I have no idea why I have no patience for cross-stitching or needlepoint, no patience for letting paint dry, and no patience to make really complicated desserts, yet I am readily hand-quilting a quilt and love challenging multi-piece origami constructions.

Have no fear, I still hate yarn.  Zero patience for that stuff.  Never have, likely never will.  *shudder*

Thursday, February 17, 2011

Mold Wars

I've gone around and around our apartment wiping the windows.  I have sprayed mold killer repeatedly.  I am literally at my wit's end trying to figure out how to abate the mold in our apartment.

We don't have bad windows.  The windows are double-paned vinyl storm windows.  No aluminum or crappy glass in sight.  We don't have bad air flow inside our apartment.  We both run the ceiling fan when we shower, and I run the closet fan while I'm doing laundry.  I open the windows every possible chance, but that really only leaves about two months of the year in Oregon.  I've placed DampRid containers in two of the four windows, but that doesn't seem to help very much.

We keep the humidity as low as possible.  We don't warm our apartment as much, but my experience tells me that warmer air holds more moisture, therefore causing more condensation, so a colder apartment should have less mold.  By not heating, I'm saying we keep inside temps between 63° and 72°.  We were down under 60° a couple times, but that's just not reasonable.

From what I understand, double-pane windows only condense if there is a leak around the sill.  Since I'm not a homeowner, there's nothing I can do about the sills.  I seriously doubt our apartment managers are going to do anything about poor construction.

The walls are dry, and there are no signs of mold in the bathroom or kitchen (thankfully!).  When I enter our apartment, I don't smell mold or musty odors--usually just whatever I've cooked most recently.  And I haven't been itching nearly as bad this winter as last, so I feel like I'm staying on top of it.  Talk about frustrating, though, having to paper-towel every window every day.

What are your experiences with apartment windows?  How do you keep condensation to a minimum?

Tuesday, February 15, 2011

The Eyeglasses Saga

I went to the eye doctor to get new glasses and contacts on January 17th.  They are finally ready for pick-up today, February 15th.  Is anyone else seeing the month-long delay?

You know that stupid 1-800-Contacts commercial, "My special eyes, they have my brand...," (not a plug, not even close): that's totally me.  I have special eyes.  I don't have a terribly special brand, though.  I thought for sure my eye doctor would have the glasses lenses in stock considering they sold me my frames and still stock the same frames.  Alas, my prescription is so coke-bottle-strong that they have to special order my lenses.  And the people they ordered my lenses from had to special order their stock from someone else.  I think those people had to go hold a bucket of sand up in a lightning storm or something just to make the glass.  Ugh!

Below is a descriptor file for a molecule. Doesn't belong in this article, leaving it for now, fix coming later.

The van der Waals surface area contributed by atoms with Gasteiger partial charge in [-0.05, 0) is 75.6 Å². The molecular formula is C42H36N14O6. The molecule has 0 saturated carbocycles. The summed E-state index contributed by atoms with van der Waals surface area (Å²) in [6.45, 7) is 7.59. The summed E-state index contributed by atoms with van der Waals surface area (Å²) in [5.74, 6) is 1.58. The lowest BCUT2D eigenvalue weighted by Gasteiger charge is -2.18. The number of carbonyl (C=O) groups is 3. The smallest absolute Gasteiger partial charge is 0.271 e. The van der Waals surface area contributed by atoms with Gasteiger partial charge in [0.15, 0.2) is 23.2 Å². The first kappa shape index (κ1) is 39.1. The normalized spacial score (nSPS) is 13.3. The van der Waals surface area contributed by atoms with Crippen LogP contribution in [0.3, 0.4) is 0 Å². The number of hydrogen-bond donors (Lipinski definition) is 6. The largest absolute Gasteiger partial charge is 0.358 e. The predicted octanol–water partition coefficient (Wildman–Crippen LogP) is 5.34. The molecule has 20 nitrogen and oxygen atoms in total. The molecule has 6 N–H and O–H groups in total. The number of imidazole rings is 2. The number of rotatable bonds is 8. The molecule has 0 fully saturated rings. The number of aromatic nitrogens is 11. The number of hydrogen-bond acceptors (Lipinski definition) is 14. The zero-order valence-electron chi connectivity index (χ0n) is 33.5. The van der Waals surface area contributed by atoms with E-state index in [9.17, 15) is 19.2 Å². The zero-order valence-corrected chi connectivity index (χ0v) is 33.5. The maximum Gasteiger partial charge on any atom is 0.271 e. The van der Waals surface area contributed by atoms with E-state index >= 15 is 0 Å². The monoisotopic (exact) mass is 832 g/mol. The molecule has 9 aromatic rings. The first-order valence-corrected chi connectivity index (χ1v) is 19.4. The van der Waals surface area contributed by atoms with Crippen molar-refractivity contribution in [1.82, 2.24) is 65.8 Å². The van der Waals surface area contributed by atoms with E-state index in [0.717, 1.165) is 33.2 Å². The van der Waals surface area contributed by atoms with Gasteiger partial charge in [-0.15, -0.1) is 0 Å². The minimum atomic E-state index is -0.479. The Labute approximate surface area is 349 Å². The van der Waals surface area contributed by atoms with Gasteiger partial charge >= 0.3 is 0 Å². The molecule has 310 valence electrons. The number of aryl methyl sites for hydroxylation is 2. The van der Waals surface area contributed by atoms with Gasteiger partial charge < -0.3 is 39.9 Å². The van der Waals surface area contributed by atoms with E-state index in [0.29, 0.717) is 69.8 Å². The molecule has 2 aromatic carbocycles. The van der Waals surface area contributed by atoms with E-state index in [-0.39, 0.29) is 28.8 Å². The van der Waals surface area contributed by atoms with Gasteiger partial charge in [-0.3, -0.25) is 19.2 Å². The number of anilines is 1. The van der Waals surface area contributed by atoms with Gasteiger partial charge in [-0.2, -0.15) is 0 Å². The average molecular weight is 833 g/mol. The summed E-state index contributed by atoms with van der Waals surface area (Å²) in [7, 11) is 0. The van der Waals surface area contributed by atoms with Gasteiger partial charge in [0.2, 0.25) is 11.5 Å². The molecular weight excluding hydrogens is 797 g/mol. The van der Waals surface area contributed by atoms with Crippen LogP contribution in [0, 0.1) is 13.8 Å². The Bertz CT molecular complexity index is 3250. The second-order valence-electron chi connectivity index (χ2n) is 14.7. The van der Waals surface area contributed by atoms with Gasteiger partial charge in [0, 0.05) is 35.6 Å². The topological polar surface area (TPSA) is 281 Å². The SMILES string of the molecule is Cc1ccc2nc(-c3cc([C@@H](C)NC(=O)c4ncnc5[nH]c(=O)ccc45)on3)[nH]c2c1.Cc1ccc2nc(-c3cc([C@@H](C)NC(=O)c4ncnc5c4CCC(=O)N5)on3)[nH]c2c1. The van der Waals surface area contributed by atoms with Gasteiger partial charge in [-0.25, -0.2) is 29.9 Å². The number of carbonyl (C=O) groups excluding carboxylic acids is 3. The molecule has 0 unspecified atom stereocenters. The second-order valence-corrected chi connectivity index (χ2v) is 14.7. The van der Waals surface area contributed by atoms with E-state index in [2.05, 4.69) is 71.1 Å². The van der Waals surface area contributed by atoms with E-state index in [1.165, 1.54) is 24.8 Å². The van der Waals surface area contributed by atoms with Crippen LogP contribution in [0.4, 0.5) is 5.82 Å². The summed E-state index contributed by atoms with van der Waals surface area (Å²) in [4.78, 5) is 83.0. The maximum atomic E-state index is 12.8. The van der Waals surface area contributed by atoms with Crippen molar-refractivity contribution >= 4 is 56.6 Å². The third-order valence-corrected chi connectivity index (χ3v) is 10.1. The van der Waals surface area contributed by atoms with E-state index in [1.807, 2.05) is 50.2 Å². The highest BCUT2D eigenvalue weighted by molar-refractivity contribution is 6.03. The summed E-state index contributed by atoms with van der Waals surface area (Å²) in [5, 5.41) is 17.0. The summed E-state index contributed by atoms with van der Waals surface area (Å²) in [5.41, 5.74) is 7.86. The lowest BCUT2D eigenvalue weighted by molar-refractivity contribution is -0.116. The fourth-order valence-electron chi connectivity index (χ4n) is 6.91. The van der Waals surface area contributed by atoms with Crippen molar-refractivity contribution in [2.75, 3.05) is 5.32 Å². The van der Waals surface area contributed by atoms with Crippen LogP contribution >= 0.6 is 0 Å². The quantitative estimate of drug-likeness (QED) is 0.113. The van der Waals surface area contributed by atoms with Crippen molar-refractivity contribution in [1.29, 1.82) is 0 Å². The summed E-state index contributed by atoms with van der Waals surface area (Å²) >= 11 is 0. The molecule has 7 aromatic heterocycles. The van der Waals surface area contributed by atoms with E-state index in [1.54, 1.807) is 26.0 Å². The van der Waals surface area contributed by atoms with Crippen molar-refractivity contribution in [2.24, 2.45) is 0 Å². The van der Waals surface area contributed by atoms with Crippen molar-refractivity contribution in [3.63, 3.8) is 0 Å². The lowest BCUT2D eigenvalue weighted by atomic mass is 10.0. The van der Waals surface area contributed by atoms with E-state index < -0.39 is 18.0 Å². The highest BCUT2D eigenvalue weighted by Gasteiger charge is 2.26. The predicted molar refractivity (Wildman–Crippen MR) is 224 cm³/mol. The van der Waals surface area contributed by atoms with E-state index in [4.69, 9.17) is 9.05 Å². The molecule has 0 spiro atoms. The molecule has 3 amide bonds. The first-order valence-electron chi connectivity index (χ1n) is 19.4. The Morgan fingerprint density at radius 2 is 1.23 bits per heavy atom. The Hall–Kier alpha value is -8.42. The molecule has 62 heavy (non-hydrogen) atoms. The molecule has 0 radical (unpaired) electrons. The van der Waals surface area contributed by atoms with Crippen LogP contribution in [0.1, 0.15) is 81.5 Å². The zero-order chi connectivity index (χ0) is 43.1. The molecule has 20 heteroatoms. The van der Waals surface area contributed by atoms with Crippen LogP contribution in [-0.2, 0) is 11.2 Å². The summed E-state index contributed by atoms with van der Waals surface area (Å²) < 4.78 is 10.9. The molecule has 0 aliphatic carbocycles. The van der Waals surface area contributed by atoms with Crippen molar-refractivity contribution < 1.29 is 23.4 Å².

I don't even have real glass in my lenses: they're polycarbonate.  They weigh less.  When you wear coke-bottles like I do, every milligram counts.  But polycarbonate lenses shouldn't be difficult to find or make.  The hold-up was pretty ridiculous.

And then I had to order my contacts, which ended up being less of a fiasco than previous times (thankfully).  Since I didn't get new glasses last year, I used my full insurance allotment to get more than a year's worth of contacts.  I got ten boxes instead of the necessary eight boxes to get me through the year.  I can turn in the two unopened boxes and redeem them for credit this year, so I really only have to pay for six boxes of lenses.

Which is still $120.

Lucky me.  At least I'll be able to see that my wallet is empty, right?

Monday, February 14, 2011

Turkey (or Chicken) and Rice Soup

Chicken noodle soup is not only a comfort food for me but a way of life.  Or, it was... until I gave up egg noodles since they do bad things to my insides.  I swapped them out for rice recently, and now I'm totally hooked on rice in my soup!

A reader requested this recipe from me today, so here's my not-so-secret meat-and-rice soup:

Broth/Stock:
You can buy pre-made chicken stock and simply warm it up if you want.  If you don't want to fork over money for pre-made stock like me, you can either make your own (look line for recipes), or plop about five bouillon cubes in a pot of water.  I'm lazy.  Cubies work just fine.  There are low-sodium packets and sometimes low-sodium cubes.  I prefer those, but if I can't find them, then I don't add any additional salt to my pot.

5 bouillon cubes, chicken flavor (Herb-Ox is gluten-free)
Black pepper to taste: I give about twenty grinds on my grinder.
Parsley to taste: a tablespoon is more than enough for me.
1 Bay leaf: remove before eating.
Basil?  A sprinkle.
Salt if necessary.

1lb cooked and shredded turkey or chicken
1lb carrots, chopped (or about four carrots)
1lb celery, chopped (most of a whole stalk)
1 medium onion, chopped (I chop finely else The Man picks it out)
1 cup rice (white tastes better, brown is healthier, you pick)

Fill a large stock pot about half-full with water.  Add all of your seasoning.  Bring to a boil.  Put in your veggies.  Cook about twenty minutes at a full, rolling boil.  Add the turkey and rice.  Cook another half-hour or so at a full, rolling boil.